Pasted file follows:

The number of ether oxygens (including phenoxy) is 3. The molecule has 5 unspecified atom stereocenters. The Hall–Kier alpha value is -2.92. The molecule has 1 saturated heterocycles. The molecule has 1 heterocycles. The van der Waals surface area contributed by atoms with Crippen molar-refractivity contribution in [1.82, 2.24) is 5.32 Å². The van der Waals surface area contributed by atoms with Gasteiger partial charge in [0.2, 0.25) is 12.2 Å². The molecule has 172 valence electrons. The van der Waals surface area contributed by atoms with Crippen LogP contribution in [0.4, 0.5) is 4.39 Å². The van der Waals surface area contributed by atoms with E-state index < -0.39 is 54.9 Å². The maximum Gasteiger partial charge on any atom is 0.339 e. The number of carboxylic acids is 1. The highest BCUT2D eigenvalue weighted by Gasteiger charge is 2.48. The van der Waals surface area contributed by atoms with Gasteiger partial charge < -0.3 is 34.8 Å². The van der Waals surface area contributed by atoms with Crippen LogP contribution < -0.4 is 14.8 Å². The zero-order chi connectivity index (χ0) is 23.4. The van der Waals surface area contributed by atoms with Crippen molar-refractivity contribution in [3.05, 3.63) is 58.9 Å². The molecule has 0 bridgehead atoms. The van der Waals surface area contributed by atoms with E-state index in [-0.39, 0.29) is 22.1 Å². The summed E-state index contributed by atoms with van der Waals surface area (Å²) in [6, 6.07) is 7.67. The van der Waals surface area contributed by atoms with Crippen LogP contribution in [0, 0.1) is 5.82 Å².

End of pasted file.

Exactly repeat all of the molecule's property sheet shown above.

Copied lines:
The number of ether oxygens (including phenoxy) is 3. The molecule has 5 unspecified atom stereocenters. The Hall–Kier alpha value is -2.92. The molecule has 1 saturated heterocycles. The molecule has 1 heterocycles. The van der Waals surface area contributed by atoms with Crippen molar-refractivity contribution in [1.82, 2.24) is 5.32 Å². The van der Waals surface area contributed by atoms with Gasteiger partial charge in [0.2, 0.25) is 12.2 Å². The molecule has 172 valence electrons. The van der Waals surface area contributed by atoms with Crippen LogP contribution in [0.4, 0.5) is 4.39 Å². The van der Waals surface area contributed by atoms with E-state index < -0.39 is 54.9 Å². The maximum Gasteiger partial charge on any atom is 0.339 e. The number of carboxylic acids is 1. The highest BCUT2D eigenvalue weighted by Gasteiger charge is 2.48. The van der Waals surface area contributed by atoms with Gasteiger partial charge < -0.3 is 34.8 Å². The van der Waals surface area contributed by atoms with Crippen LogP contribution < -0.4 is 14.8 Å². The zero-order chi connectivity index (χ0) is 23.4. The van der Waals surface area contributed by atoms with Crippen molar-refractivity contribution in [3.05, 3.63) is 58.9 Å². The molecule has 0 bridgehead atoms. The van der Waals surface area contributed by atoms with E-state index in [-0.39, 0.29) is 22.1 Å². The summed E-state index contributed by atoms with van der Waals surface area (Å²) in [6, 6.07) is 7.67. The van der Waals surface area contributed by atoms with Crippen LogP contribution in [0, 0.1) is 5.82 Å².